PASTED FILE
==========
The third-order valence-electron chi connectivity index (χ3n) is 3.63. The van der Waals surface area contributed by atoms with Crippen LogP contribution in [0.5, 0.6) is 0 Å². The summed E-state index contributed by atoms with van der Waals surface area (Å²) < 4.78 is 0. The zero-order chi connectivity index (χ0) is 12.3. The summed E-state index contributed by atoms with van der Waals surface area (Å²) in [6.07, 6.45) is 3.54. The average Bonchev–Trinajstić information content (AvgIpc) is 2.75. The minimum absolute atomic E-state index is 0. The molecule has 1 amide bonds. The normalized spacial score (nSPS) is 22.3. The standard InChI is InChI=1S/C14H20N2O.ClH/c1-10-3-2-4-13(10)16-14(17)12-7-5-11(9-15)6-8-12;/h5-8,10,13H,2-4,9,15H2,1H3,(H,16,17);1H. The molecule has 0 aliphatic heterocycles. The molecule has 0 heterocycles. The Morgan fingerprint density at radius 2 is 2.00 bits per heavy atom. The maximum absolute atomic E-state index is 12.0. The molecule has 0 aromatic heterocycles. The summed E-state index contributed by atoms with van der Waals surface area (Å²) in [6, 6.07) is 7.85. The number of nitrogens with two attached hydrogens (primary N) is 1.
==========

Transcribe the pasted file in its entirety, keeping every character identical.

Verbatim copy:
The third-order valence-electron chi connectivity index (χ3n) is 3.63. The van der Waals surface area contributed by atoms with Crippen LogP contribution in [0.5, 0.6) is 0 Å². The summed E-state index contributed by atoms with van der Waals surface area (Å²) < 4.78 is 0. The zero-order chi connectivity index (χ0) is 12.3. The summed E-state index contributed by atoms with van der Waals surface area (Å²) in [6.07, 6.45) is 3.54. The average Bonchev–Trinajstić information content (AvgIpc) is 2.75. The minimum absolute atomic E-state index is 0. The molecule has 1 amide bonds. The normalized spacial score (nSPS) is 22.3. The standard InChI is InChI=1S/C14H20N2O.ClH/c1-10-3-2-4-13(10)16-14(17)12-7-5-11(9-15)6-8-12;/h5-8,10,13H,2-4,9,15H2,1H3,(H,16,17);1H. The molecule has 0 aliphatic heterocycles. The molecule has 0 heterocycles. The Morgan fingerprint density at radius 2 is 2.00 bits per heavy atom. The maximum absolute atomic E-state index is 12.0. The molecule has 0 aromatic heterocycles. The summed E-state index contributed by atoms with van der Waals surface area (Å²) in [6, 6.07) is 7.85. The number of nitrogens with two attached hydrogens (primary N) is 1.